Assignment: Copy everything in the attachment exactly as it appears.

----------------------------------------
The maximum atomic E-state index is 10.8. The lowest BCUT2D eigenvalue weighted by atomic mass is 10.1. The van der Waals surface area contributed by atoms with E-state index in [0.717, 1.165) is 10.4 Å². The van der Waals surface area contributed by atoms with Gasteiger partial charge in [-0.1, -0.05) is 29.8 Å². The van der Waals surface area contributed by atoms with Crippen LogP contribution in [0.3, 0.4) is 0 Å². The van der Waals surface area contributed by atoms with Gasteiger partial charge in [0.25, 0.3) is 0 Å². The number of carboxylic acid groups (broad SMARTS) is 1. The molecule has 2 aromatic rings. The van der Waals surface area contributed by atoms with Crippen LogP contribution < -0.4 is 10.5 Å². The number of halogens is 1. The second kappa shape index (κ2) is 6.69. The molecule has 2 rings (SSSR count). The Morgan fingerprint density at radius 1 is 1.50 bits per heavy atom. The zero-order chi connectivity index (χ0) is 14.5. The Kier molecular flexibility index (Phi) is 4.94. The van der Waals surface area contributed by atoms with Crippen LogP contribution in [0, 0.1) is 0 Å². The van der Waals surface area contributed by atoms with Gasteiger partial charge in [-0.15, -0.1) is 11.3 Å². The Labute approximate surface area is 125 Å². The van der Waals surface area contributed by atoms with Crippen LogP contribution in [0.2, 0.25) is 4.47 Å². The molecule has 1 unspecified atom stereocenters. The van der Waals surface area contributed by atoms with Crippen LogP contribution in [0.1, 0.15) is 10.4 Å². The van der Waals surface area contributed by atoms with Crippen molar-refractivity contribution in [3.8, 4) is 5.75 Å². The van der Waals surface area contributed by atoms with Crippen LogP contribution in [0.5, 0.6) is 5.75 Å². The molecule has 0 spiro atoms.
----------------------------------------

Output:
The maximum atomic E-state index is 10.8. The lowest BCUT2D eigenvalue weighted by atomic mass is 10.1. The van der Waals surface area contributed by atoms with E-state index in [0.717, 1.165) is 10.4 Å². The van der Waals surface area contributed by atoms with Gasteiger partial charge in [-0.1, -0.05) is 29.8 Å². The van der Waals surface area contributed by atoms with Crippen LogP contribution in [0.3, 0.4) is 0 Å². The van der Waals surface area contributed by atoms with Gasteiger partial charge in [0.25, 0.3) is 0 Å². The number of carboxylic acid groups (broad SMARTS) is 1. The molecule has 2 aromatic rings. The van der Waals surface area contributed by atoms with Crippen LogP contribution < -0.4 is 10.5 Å². The number of halogens is 1. The second kappa shape index (κ2) is 6.69. The molecule has 2 rings (SSSR count). The Morgan fingerprint density at radius 1 is 1.50 bits per heavy atom. The zero-order chi connectivity index (χ0) is 14.5. The Kier molecular flexibility index (Phi) is 4.94. The van der Waals surface area contributed by atoms with Crippen LogP contribution in [0, 0.1) is 0 Å². The van der Waals surface area contributed by atoms with Gasteiger partial charge in [-0.15, -0.1) is 11.3 Å². The Labute approximate surface area is 125 Å². The van der Waals surface area contributed by atoms with Crippen LogP contribution in [0.2, 0.25) is 4.47 Å². The molecule has 1 unspecified atom stereocenters. The van der Waals surface area contributed by atoms with Crippen LogP contribution in [0.1, 0.15) is 10.4 Å². The van der Waals surface area contributed by atoms with Crippen molar-refractivity contribution in [3.8, 4) is 5.75 Å². The van der Waals surface area contributed by atoms with Crippen LogP contribution in [0.5, 0.6) is 5.75 Å². The molecule has 0 spiro atoms.